Lisp, the second high-level programming language invented at the dawn of the computer age, has never been out of fashion, especially for artificial intelligence and other specialized areas. When the Lisp community recognized the benefits of an official language definition, the response was not one but two standards: Common Lisp and Scheme. Both are still in use, and each has a dedicated following. Of the two, Common Lisp has been more stable: it hasn’t changed at all for a long time. Once you know the language well, you can do pretty much anything you want with it, so changes to the language definition have not become essential. The language manages to keep current and vibrant through libraries written in Common Lisp.
Becoming an expert, though, may take considerable time and effort. The simplicity of the syntax can be deceiving, especially for programmers familiar with other languages: Lisp simply has a look and feel of its own, and Common Lisp, at heart a compromise among various Lisp dialects, is a big language with lots of features. It is not uncommon to have an “aha” experience, a point at which suddenly things become strikingly sensible and clear. And it is also not uncommon for Lisp to become a programmer’s favorite language.
Common Lisp recipes is for Lisp programmers who want to go beyond the novice or even the journeyman levels; if you want to become a Lisp expert, this book is for you. But you must first be comfortable with the basics. Unlike other books with the word “recipes” in their title, this book does not offer source code you could use with little or no modifications to accomplish specific tasks. The book has lots of recipes and Lisp code; each recipe is meant to explain and explore some feature of the language. Each recipe is explained in three sections: “Problem,” “Solution,” and “How It Works.” Of necessity, many recipes are grouped together to cover a given area in depth, and beyond that, tangentially related recipes are linked by extensive references throughout the book. Weitz also provides numerous external references, including details about various libraries and language implementations.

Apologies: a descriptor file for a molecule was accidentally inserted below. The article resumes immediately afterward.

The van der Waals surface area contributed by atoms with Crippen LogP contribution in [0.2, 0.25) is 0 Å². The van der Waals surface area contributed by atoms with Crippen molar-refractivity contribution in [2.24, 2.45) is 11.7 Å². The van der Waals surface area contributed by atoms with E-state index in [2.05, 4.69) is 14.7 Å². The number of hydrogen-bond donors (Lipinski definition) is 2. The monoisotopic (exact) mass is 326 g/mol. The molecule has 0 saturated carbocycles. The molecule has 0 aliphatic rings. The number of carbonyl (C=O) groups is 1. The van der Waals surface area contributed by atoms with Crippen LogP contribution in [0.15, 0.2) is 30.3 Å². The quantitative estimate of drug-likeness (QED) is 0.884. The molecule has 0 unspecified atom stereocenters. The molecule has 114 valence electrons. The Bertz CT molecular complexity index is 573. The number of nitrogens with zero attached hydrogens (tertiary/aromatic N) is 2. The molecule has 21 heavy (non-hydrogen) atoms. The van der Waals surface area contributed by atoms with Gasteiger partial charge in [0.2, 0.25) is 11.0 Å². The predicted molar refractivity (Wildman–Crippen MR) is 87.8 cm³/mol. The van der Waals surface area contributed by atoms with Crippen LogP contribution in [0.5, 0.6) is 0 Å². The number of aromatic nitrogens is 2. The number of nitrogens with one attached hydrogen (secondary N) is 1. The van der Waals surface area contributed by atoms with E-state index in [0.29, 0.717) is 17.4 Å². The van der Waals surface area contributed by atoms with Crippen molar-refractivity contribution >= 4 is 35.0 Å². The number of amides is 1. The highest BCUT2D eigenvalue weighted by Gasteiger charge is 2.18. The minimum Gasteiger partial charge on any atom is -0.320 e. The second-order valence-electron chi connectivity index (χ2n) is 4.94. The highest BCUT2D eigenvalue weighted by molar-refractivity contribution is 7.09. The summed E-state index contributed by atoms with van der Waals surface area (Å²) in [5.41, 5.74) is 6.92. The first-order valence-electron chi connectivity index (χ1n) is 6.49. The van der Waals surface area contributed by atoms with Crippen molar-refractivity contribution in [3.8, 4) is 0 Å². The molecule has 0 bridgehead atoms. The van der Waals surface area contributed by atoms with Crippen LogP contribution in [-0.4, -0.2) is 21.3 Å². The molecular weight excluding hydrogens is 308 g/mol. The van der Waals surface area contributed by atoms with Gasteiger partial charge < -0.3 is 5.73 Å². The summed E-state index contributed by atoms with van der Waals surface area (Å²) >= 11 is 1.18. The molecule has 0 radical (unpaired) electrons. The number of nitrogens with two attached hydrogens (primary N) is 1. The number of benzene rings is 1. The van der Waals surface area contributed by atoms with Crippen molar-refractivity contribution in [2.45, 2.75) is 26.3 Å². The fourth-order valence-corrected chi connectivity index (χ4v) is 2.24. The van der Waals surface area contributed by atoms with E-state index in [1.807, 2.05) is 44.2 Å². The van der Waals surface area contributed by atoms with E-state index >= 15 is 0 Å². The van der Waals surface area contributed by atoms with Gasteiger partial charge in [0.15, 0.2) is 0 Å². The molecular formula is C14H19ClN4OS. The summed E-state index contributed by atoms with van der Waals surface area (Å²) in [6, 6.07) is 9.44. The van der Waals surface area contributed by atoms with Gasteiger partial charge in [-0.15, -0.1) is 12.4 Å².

The best way to read this book would be to first review the table of contents (you can find it online at Amazon), and then to select a topic to begin reading. If you follow the links, you will soon find yourself going back and forth throughout the book. At some point, you may become interested in another topic, explore it at some length, and then go back to a previous topic. Quite likely, you will find yourself going back to a topic more than once, and gaining additional bits of understanding and insight each time.
The book contains 744 pages, 22 chapters, and an extensive index. But even summarizing the contents here would take too long. So I recommend that you look at them online to make a more accurate assessment of the book. I do want to mention this: the book covers some basics, the ones Weitz considers really important, such as what a cons is and how it is used in concert with other conses. Most of the book, however, deals with more advanced topics. These are the things every competent Lisp programmer should know really well: the Lisp reader, for example, and the difference between the reader and the read–eval–print loop (REPL).
The book can be accessed online, at a price or through an account, through Springer at http://link.springer.com/book/10.1007%2F978-1-4842-1176-2.
For someone like me, neither novice nor expert, this is an excellent resource. I recommend it.
More reviews about this item: Amazon